February 20, 1930 – October 4, 1992
This is the day the Lord has made; let us rejoice and be glad. Psalm 118 24
In a brief autobiographical sketch Sister Magdalena wrote she shared a dream she had for our Community: “My dream is that our Community will be a living example of the peace and love the world is seeking.” Sister Magdalena imaged the peace and love she desired. God has called her to everlasting peace and love.
In Allegan Count (Watson Townshp) on February 20, 1930, Sister Magdalena became the second youngest of a family of seven children, two boys and five girls, born to Hugh and Blanche Durand Conway. Three of the children, Sisters Carmella, Magdalena and William Mary, became Grand Rapids Dominicans. And what is especially impressive about the Conway home was that their dear mother became a Catholic convert when she married Mr. Conway in 1912.
At St. Margaret Church in Otsego on April 13, 1930, Sister Magdalena received the saving waters of Baptism and the name of Bernadine. In 1942 Bishop Joseph Plagens confirmed her at Blessed Sacrament Church in Allegan.
Bernadine’s early education began at Miner School, a Watson County School. She graduated from Hopkins High School, Hopkins, Michigan. The life of a teacher attracted her, so upon completion of her high school, she enrolled in Allegan County Normal, and began to teach at Wright public school. For four years she taught all the grades and loved it!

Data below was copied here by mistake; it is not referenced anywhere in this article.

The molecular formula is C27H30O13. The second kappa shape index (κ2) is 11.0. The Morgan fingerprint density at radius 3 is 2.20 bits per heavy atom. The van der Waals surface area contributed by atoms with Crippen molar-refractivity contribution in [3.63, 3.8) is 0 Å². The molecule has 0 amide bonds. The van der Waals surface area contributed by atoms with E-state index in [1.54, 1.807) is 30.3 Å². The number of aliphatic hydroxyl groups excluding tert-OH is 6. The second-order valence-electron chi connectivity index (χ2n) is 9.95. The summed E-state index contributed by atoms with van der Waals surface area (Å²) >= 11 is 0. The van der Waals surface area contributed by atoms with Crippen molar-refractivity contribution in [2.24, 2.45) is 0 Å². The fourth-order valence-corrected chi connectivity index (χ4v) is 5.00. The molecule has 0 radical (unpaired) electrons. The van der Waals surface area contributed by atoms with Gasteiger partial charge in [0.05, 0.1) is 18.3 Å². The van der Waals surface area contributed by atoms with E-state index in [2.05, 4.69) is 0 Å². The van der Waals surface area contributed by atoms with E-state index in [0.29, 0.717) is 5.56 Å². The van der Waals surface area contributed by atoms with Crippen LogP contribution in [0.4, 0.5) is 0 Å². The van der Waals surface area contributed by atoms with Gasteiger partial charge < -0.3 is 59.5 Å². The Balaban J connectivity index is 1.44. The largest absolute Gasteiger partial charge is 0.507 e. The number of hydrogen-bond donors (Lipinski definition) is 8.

She taught CCD with the St. Joseph Sisters from Nazareth, but chose to become a Grand Rapids Dominican, the Congregation her older sister had entered. At 22, Bernadine entered the postulancy on September 1, 1952, and on June 1, 1953, received the Dominican Habit and the name of Sister Magdalena of the Holy Cross. Her Profession of Vows was made to Mother Victor Flannery on June 3, 1954.
Bernadine taught at St. Andrew School as a postulant. For the next 10 years the New Mexico mission were her field of labor: one year at Our Lady of Fatima in Albuquerque; seven at San Juan Pueblo; and two at St. Anthony, Penasco where she was superior and principal. In 1964 she returned to Michigan and was the administrator at St. Mary School, St. Charles, Michigan. She was then missioned to St. Thomas in Grand Rapids. Her next assignments include twelve years at St. Mary School, Saginaw as elementary teacher and principal; and St. Joseph, Wright where she ministered for 14 years.
When she left St. Mary School in 1978, she was awarded a citation for her educational services during her twelve years of elementary leadership there. Her accomplishments included introducing a grade school band and initiating the girls’ athletic programs. During this time, she served as president of the Principal’s Assocation of the Parochail Schools, and was the Diocesan Representative of the Catholic Schools at the Saginaw Intermediate School District.